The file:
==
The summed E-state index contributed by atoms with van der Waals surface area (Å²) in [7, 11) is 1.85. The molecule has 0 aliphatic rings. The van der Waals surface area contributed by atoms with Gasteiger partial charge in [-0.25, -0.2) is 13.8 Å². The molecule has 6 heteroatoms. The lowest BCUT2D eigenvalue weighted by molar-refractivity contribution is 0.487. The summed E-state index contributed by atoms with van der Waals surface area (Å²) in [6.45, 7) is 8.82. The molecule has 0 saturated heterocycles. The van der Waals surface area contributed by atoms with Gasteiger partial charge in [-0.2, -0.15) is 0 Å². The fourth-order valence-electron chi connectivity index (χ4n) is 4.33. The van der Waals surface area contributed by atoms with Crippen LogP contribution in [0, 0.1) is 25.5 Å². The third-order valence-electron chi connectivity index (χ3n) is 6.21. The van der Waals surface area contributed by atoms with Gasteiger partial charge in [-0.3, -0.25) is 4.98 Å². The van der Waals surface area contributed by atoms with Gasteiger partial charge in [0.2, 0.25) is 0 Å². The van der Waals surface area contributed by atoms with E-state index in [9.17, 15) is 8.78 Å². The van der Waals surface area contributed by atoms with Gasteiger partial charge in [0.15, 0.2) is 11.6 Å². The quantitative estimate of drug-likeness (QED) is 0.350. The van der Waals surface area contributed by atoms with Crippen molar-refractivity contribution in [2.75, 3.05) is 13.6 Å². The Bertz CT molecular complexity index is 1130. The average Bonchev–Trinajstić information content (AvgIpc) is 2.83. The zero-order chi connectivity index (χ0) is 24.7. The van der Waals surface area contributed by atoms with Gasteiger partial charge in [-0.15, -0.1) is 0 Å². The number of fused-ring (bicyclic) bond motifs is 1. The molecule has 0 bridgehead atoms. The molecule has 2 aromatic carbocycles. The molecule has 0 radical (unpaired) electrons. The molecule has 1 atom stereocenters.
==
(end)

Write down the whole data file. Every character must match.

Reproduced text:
The summed E-state index contributed by atoms with van der Waals surface area (Å²) in [7, 11) is 1.85. The molecule has 0 aliphatic rings. The van der Waals surface area contributed by atoms with Gasteiger partial charge in [-0.25, -0.2) is 13.8 Å². The molecule has 6 heteroatoms. The lowest BCUT2D eigenvalue weighted by molar-refractivity contribution is 0.487. The summed E-state index contributed by atoms with van der Waals surface area (Å²) in [6.45, 7) is 8.82. The molecule has 0 saturated heterocycles. The van der Waals surface area contributed by atoms with Gasteiger partial charge in [-0.2, -0.15) is 0 Å². The fourth-order valence-electron chi connectivity index (χ4n) is 4.33. The van der Waals surface area contributed by atoms with Crippen LogP contribution in [0, 0.1) is 25.5 Å². The third-order valence-electron chi connectivity index (χ3n) is 6.21. The van der Waals surface area contributed by atoms with Gasteiger partial charge in [-0.3, -0.25) is 4.98 Å². The van der Waals surface area contributed by atoms with Gasteiger partial charge in [0.2, 0.25) is 0 Å². The van der Waals surface area contributed by atoms with E-state index in [9.17, 15) is 8.78 Å². The van der Waals surface area contributed by atoms with Gasteiger partial charge in [0.15, 0.2) is 11.6 Å². The quantitative estimate of drug-likeness (QED) is 0.350. The van der Waals surface area contributed by atoms with Crippen molar-refractivity contribution in [2.75, 3.05) is 13.6 Å². The Bertz CT molecular complexity index is 1130. The average Bonchev–Trinajstić information content (AvgIpc) is 2.83. The zero-order chi connectivity index (χ0) is 24.7. The van der Waals surface area contributed by atoms with Gasteiger partial charge in [-0.15, -0.1) is 0 Å². The number of fused-ring (bicyclic) bond motifs is 1. The molecule has 0 bridgehead atoms. The molecule has 2 aromatic carbocycles. The molecule has 0 radical (unpaired) electrons. The molecule has 1 atom stereocenters.